However, I do identify as an extreme leftist, generally speaking. I'm just also an anarchist.

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Response to sangsaran (Reply #24)

Fri Mar 15, 2013, 12:13 PM

83. So you don't support the United States government?

They have an incredible history of human rights violations.

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Response to WilliamPitt (Original post)

Thu Mar 14, 2013, 11:03 PM

2. We now have an interfaith group that is a safe haven for members of all faiths.

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Response to hrmjustin (Reply #2)

Thu Mar 14, 2013, 11:06 PM

3. That is excellent

 

but people shouldn't need to hide in a sub-forum for fear of getting bombarded with vitriol because of their faith and heritage.

Cheers.

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Response to WilliamPitt (Reply #3)

Thu Mar 14, 2013, 11:08 PM

5. I know.

I wish some people were not so hostile.

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Response to WilliamPitt (Reply #3)

Fri Mar 15, 2013, 02:01 AM

28. +a zillion

Not Catholic, but really saddened by the tone some have taken. Disagree, fine, but personal attacks on fellow duers because of their faith? Unnecessary and totally out of line.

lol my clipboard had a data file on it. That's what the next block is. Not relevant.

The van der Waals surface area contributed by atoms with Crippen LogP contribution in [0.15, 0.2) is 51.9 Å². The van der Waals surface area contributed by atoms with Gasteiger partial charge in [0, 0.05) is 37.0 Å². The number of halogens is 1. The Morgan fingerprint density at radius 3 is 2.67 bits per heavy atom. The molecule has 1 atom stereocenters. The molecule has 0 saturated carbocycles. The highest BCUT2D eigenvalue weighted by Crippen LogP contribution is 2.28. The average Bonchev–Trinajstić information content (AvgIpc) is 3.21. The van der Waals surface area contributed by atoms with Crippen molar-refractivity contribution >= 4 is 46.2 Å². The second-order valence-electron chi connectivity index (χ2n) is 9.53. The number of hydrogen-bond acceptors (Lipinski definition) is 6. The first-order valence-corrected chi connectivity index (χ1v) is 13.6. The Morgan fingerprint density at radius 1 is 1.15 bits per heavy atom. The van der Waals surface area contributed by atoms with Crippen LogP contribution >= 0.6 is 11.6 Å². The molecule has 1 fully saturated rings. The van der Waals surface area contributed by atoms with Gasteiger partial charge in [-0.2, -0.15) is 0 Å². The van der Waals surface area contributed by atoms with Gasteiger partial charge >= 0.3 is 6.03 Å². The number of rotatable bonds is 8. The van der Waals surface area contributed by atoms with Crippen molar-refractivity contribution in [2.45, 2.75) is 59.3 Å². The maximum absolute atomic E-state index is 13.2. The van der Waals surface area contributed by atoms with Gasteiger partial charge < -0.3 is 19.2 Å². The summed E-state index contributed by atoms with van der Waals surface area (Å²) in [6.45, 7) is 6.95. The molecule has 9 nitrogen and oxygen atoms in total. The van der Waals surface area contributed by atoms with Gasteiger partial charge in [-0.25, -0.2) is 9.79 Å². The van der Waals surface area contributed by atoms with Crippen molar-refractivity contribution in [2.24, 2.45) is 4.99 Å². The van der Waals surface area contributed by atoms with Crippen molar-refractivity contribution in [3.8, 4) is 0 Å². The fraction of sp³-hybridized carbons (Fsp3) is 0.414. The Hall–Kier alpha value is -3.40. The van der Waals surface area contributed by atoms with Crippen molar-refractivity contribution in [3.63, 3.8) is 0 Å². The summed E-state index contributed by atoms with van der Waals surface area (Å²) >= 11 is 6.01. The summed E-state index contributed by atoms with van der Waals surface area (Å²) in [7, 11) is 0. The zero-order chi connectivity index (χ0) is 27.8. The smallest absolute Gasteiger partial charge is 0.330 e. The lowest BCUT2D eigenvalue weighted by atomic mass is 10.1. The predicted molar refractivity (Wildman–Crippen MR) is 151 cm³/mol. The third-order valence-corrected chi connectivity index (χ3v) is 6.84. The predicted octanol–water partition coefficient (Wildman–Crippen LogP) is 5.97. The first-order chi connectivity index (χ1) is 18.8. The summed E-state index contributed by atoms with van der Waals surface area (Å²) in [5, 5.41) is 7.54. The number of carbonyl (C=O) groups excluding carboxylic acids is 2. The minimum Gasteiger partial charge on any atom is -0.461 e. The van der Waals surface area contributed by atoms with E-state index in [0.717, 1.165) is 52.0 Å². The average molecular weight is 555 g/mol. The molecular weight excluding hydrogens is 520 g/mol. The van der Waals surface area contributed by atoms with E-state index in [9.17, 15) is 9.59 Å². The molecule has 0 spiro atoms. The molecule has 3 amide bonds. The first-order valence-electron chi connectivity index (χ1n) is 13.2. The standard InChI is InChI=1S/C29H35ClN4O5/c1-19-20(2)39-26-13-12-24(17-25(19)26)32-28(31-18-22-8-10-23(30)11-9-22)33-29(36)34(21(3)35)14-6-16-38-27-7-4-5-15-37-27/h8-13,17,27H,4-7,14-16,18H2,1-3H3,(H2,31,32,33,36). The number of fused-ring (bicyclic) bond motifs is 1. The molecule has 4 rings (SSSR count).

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Response to hrmjustin (Reply #2)

Fri Mar 15, 2013, 12:53 AM

14. I didn't know about the interfaith group

I'll have to take a look.

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Response to hrmjustin (Reply #2)

Fri Mar 15, 2013, 02:08 AM

34. Nice!

Thanks for the info

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Response to WilliamPitt (Original post)

Thu Mar 14, 2013, 11:07 PM

4. K&R. I'm with you.

William, I was really taken back by the Catholic bashing here and I'm very sorry to see it.

I saw your OP after I had just posted at DU's YoungDemCA's very good OP the following:

I'm gay and not Catholic and I know about this man's prior history.

But...

1.) He's not Ratzinger, so that is a very good thing.
2.) He is a Jesuit, so that is pretty good thing.
3.) He chose the name Francis, which I think is a great start.

So, like you, I wish all my fellow Catholics and their families good tidings.

I am not Jewish (as Charlie Chaplin said, I don't have that great honor), but the Simon Wiesenthal Center has sent good tidings to Pope Francis. I like that a lot. I'm going to follow that lead.

Will he change the Church for the better? Who knows?

But I'm certainly not filling a sack of stones to throw at him either. What good does that do?

Let's see. And yes, let's hope for good. What could be wrong with that?


http://www.democraticunderground.com/10022509892

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Response to David Zephyr (Reply #4)